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When you want to explore the beauty of the massive country of Canada, but you don’t want to be overrun with throngs of other hiking tourists, you need to have a destination in mind.
Sure, you can take on the classic Canadian hikes such as the West Coast Trail in British Columbia, or the Fundy Footpath in New Brunswick. Or many others that outdoorsmen have conquered over the years.
But if you’re looking to get a little off the beaten path and have a unique experience in Canada, you’ll need to know where some of these lesser-known trails are located. Here are 5 of the best alternative hikes you can do in Canada.
1. Auriol Trail – Kluane National Park, Yukon
The Auriol Trail is one of the most remote yet stunning hikes you may ever do in your life. If you’re looking for a day hike that will take you around 3 hours and you happen to be making your way to the Yukon in the Northern Territories of Canada, this one cannot be missed.
Kluane National Park covers 22,000km sq and is home to subalpine and alpine landscapes which will exceed your imagination. The region is also generously wild, and, sighting animals such as Dall sheep, caribou, mountain goats, black bears, and grizzly bears is quite common.
You’ll have views of the Auriol Mountain range as you climb through aspen forests and meadows, along with many freshwater lakes that are still as a sheet of glass. To get an introductory take on what Northern Canadian Alpine life is like, don’t miss out on this trail.
2. Rawson Lake – Kananaskis Valley, Alberta
If you want to be a little closer to civilization but have access to an off the beaten path trek, then the Kananaskis Valley offers some of the best hiking opportunities you’ll find. Specifically Rawson Lake. The Rawson Lake trail is located approximately 1:45 from Calgary, and about 1:15 from Canmore, one of the most beautiful towns you’ll ever find.
Rawson lake is a tough hike and can be done in a day, but the views of Rawson Lake at the top are well worth the effort. The serenity and beauty you’ll find at the top are not everyday experiences. The lake is home to excellent views of the Kananaskis upper valley with mountain tops all around you.
The hike is about 9kn and has 600m of elevation but has been tackled by families and serious hikers alike. If you’re looking to avoid crowds, head up during the week instead of on the weekends.
3. Pine Point Trail – Pinawa, Manitoba
If you find yourself on the flatlands of Manitoba, there are still plenty of exciting hikes to check out that are within reach of Winnipeg. The small village of Pinawa is located about 110 km northeast of Winnipeg and sits on the edge of the Whiteshell Provincial Park.
This park is host to the pretty easy Pine Point Trail which makes its way through the park from Pinawa towards the Pine Point Rapids. It is a loop trail totaling about 9km which begins easier and becomes more overgrown and difficult as the trail goes on.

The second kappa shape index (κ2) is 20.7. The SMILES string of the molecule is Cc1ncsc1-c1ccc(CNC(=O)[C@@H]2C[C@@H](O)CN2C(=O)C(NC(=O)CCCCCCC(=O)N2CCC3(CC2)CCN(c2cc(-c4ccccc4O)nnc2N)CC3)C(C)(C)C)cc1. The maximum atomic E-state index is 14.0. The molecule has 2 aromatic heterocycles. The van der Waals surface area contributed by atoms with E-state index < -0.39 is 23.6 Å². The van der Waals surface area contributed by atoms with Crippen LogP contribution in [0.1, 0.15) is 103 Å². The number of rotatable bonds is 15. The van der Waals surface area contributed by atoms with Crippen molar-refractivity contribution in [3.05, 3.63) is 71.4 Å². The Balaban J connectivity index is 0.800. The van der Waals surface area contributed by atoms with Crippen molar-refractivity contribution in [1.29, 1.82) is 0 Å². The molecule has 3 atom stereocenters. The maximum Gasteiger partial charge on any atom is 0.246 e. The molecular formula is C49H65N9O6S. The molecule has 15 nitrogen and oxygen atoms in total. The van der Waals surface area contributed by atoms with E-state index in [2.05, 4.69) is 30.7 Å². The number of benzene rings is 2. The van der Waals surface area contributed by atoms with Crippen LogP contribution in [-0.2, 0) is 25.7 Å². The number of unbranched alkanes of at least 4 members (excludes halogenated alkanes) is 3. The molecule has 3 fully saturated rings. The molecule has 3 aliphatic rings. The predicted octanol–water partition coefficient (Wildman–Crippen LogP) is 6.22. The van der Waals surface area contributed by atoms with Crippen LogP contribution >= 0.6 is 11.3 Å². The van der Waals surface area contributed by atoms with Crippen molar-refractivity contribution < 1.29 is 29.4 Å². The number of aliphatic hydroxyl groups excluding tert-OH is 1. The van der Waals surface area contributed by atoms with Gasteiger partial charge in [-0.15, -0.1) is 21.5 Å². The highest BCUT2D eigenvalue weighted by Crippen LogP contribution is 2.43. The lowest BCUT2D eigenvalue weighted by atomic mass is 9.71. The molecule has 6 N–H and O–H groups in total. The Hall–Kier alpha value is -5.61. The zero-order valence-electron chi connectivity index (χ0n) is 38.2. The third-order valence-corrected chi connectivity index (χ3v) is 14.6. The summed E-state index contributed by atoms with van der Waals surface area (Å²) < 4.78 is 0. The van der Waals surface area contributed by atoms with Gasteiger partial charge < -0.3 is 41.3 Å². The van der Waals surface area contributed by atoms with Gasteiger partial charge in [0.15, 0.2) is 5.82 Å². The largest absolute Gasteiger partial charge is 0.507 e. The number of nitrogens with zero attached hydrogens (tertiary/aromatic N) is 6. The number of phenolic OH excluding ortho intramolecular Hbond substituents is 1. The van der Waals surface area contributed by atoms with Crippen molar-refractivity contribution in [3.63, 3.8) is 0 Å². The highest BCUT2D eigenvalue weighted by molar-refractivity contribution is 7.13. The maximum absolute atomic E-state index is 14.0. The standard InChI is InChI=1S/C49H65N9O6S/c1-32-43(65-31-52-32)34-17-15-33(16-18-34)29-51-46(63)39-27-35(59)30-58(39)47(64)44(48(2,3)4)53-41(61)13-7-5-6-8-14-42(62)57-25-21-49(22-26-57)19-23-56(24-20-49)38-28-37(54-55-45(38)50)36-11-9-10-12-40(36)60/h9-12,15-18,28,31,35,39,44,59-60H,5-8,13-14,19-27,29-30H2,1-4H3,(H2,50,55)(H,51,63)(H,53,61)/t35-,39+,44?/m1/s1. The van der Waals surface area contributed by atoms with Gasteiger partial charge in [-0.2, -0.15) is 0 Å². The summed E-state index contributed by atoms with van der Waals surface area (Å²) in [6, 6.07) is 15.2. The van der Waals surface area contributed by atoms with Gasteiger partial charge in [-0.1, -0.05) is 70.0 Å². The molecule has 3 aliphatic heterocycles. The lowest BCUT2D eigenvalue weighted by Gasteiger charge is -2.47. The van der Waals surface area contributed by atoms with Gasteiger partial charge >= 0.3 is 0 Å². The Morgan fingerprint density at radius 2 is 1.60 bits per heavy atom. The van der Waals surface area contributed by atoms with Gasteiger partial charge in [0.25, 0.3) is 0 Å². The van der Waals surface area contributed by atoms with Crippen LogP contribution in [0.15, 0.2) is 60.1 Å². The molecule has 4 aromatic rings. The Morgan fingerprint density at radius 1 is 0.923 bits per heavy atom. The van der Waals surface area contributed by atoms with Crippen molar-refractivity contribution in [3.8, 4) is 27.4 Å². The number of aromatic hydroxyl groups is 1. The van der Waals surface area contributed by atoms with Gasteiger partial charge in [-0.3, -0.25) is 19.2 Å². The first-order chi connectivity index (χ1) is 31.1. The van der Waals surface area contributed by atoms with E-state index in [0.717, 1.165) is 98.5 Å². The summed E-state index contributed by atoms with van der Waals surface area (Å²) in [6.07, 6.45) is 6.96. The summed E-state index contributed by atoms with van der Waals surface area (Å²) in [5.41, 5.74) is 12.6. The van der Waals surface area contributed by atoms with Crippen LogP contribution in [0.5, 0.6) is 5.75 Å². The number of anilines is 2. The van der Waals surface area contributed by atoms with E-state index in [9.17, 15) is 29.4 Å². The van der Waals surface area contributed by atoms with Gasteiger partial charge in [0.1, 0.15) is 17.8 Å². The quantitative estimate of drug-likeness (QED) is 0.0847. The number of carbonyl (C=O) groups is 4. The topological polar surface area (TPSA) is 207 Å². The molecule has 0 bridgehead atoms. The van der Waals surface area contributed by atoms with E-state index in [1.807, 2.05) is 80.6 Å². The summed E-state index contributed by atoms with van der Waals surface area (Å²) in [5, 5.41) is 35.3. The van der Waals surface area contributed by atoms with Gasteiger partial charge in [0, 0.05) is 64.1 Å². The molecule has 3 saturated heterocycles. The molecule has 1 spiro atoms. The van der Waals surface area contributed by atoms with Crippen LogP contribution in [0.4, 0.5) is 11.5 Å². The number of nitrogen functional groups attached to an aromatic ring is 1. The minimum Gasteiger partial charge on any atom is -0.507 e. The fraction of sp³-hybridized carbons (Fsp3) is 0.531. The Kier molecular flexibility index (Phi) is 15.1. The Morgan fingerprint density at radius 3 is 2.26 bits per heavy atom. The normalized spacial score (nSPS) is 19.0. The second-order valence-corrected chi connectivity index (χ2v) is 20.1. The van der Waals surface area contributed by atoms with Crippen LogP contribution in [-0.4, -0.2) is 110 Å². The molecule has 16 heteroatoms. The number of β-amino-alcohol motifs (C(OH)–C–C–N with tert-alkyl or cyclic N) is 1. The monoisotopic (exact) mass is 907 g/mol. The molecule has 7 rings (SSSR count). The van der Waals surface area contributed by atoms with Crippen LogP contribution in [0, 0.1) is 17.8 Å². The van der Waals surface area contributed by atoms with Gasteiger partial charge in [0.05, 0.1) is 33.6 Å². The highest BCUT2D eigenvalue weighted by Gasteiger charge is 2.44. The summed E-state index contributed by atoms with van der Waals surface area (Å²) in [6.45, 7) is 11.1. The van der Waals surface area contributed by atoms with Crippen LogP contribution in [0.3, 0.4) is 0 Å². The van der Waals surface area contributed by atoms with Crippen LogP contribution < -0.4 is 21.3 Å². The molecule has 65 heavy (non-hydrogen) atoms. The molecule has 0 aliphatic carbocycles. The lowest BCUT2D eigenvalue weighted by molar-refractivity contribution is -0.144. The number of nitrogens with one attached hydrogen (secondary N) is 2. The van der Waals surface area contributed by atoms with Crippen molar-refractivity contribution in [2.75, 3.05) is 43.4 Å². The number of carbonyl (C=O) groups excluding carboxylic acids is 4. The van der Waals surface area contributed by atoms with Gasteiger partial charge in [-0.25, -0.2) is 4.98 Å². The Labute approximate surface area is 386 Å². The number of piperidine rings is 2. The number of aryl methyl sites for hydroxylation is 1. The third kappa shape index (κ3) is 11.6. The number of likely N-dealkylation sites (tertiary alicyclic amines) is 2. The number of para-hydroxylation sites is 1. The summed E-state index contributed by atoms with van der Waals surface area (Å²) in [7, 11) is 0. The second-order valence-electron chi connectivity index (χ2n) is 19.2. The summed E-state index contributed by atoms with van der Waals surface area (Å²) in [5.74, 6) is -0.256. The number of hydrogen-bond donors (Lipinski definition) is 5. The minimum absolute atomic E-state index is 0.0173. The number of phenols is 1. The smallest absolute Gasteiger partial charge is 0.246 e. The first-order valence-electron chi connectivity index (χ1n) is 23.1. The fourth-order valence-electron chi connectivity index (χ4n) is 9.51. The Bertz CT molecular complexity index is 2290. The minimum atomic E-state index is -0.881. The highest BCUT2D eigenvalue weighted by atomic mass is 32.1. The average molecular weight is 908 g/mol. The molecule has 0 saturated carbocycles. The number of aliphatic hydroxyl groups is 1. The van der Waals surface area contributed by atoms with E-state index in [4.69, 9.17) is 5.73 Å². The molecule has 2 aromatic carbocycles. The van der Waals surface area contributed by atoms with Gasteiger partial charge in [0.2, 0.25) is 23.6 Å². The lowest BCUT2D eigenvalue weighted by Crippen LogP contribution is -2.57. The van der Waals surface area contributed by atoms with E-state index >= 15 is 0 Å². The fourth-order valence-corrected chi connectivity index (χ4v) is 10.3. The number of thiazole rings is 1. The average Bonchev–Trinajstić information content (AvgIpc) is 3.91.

There are plenty of places along the way to take a break and take in the beautiful scenery of the park. This is suitable as a day hike from Winnipeg and the whole trail should take no more than 2-3 hours if you’re moving at a good pace. This hike is best enjoyed during the spring when water levels are a little bit higher and the rapids are more volatile.
4. Sleepy Cove Trail – Twillingate Newfoundland
The town of Twillingate is located on the eastern shore of Newfoundland Island and is home to about 2,100 people. It is also close enough to a few worthwhile hikes if you find yourself on the rock. Sleepy Cove trail is a relatively easy hike to do that will take you along the rugged cliffs of Canada’s eastern coast.
It is not a heavily trodden path and winds along the coast passing by a copper mine and a lighthouse. It is a loop trail that only covers 2.7 km’s with an elevation of about 100m If you’re looking for an easy hike to give you some rustic views of the eastern shores, this may be the right one for you.
This is not going to offer a hefty challenge to experienced hikers, however. If you’re looking for more of a challenge in the same area, you can try the Spiller’s Cove via French Beach which would cover about 5 km with moderate ups and downs.
5. Nokomis Trail – Lake Superior, Ontario
Located in the Lake Superior National park, the Nokomis trail offers a wide range of wild scenery and vantage points that may make you fall in love with Ontario. If you’re along the Trans Canada Highway near the town of Wawa, scoping out this hike may be well worth your time and effort.
It is a 4.2km loop with 177m of elevation and plays a little difficult due to some of the footing you’ll come across. The path is riddled with blueberries and great views of Lake Superior. You’ll have views of Old Woman Bay where there is a rock face evidently displaying the face of an old woman.
If you want to get some views that will highlight the changing of the seasons, try to make it there in late September to late October when the leaves are changing and the landscape really comes to life.
This is by no means an exhaustive list of hikes in Canada. It is simply a massive country with tons of landscape and wildlife with a list of trails that goes on for days. But if you are looking for a place to start with hikes in Canada, any of these options will scratch your itch.
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